HomeLocalCovid-19: Former tourism workers engage in risky business for survival

Covid-19: Former tourism workers engage in risky business for survival

BY BOKANI MUDIMBA

VICTORIA FALLS — The Covid-19 pandemic has remodelled livelihoods, with some citizens engaging in risky activities to eke a living and provide for their families.

In tourism communities, Victoria Falls residents mainly lost their jobs beginning last year when the country effected the first 30-day lockdown.

Shylet Buta says losing her job as a waiter at a local hotel left her with no option but to engage in smuggling goods from neighbouring Zambia.

She says the trade is a matter of life and death.

“I used to be a casual waiter at a hotel, and that gave me enough to take care of my son as I could buy food, clothes, pay our rent and send him to school. We were among the first group to have our contracts terminated in April (2020), and since then, I have been surviving by the grace of God,” Buta says.

Buta rents a single room with her son, who is supposed to start Form One.

Her son was one of the many in Victoria Falls whose school fees were being paid through a bursary sourced by a local tour operating company from tourists, but the donors have pulled out due to the pandemic. For Buta, selling second-hand clothes was the only fallback plan.

However, she has to risk contracting Covid-19 or drowning in the Zambezi River.

The government recently relaxed some lockdown restrictions, but borders remain closed, meaning tourism is still grounded.

“A friend introduced me to the salahula (second-hand clothes) business. She told me they were crossing using canoes in Chisuma, and for some time, I was hesitant because I am scared of deep water,” says Buta.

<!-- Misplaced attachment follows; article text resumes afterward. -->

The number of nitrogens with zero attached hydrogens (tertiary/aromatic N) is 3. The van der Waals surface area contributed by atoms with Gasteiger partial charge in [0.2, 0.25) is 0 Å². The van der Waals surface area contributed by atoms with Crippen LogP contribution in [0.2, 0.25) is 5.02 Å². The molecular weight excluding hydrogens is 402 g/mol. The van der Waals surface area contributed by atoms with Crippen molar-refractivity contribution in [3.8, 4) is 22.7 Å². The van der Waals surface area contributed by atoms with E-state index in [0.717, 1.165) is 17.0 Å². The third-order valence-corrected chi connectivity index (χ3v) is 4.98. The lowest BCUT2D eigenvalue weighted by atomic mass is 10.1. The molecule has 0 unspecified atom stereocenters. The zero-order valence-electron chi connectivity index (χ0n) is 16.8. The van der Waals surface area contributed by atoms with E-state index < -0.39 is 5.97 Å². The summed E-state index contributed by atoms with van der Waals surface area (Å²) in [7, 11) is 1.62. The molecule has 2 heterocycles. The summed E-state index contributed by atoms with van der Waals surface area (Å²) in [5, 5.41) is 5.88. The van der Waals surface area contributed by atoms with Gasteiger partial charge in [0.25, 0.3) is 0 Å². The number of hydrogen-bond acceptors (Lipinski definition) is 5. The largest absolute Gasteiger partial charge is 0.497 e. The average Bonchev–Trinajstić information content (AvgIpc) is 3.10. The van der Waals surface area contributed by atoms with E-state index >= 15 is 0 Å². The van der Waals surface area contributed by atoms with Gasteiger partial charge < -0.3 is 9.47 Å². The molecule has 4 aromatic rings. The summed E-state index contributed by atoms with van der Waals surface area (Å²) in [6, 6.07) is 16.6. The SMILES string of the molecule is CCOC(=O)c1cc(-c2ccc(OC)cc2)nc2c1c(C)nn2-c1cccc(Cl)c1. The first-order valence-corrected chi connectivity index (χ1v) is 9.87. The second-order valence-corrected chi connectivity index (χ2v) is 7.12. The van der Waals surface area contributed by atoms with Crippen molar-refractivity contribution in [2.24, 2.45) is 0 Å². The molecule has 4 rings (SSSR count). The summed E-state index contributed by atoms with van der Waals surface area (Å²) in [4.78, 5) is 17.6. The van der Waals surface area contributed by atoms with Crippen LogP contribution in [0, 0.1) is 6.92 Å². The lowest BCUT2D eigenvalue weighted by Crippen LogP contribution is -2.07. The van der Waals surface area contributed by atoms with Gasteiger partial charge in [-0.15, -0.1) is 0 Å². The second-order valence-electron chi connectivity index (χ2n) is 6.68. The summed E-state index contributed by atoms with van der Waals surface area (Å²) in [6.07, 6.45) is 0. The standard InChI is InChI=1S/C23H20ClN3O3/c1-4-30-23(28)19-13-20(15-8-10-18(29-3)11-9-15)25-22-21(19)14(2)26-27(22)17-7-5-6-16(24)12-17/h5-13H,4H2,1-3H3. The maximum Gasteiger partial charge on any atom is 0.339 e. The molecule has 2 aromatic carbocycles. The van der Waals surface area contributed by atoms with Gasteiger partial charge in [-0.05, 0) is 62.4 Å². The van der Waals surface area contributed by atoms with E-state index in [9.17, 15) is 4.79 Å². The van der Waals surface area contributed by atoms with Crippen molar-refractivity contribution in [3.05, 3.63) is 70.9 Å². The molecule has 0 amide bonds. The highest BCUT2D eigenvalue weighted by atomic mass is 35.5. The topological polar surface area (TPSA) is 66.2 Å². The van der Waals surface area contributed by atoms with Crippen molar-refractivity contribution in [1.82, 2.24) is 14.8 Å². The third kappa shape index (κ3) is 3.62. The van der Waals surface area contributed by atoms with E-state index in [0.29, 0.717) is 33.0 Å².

“I later told myself I had to do it because my son has to go to Form One. The risk of crossing the flooded Zambezi River is better than dying of hunger and my son failing to go to school,” Buta says.

Zambezi River is at its highest as water inflows  have increased significantly to more than  1,209 cubic metres per second compared to the same period last year (677m3/s), according to the Zambezi River Authority. The Rafting Association of Zimbabwe (RAZ) says such water levels are dangerous even for guided rafting.

“Naturally, we would have closed rafting because sailing the river downstream the Victoria Falls is dangerous with this level,” said Skinner Ndlovu, RAZ chair.

*This article was originally published by The Citizen Bulletin, a nonprofit news organisation that produces hard-hitting, hyperlocal reporting and analysis for the southwestern region of Matabeleland.

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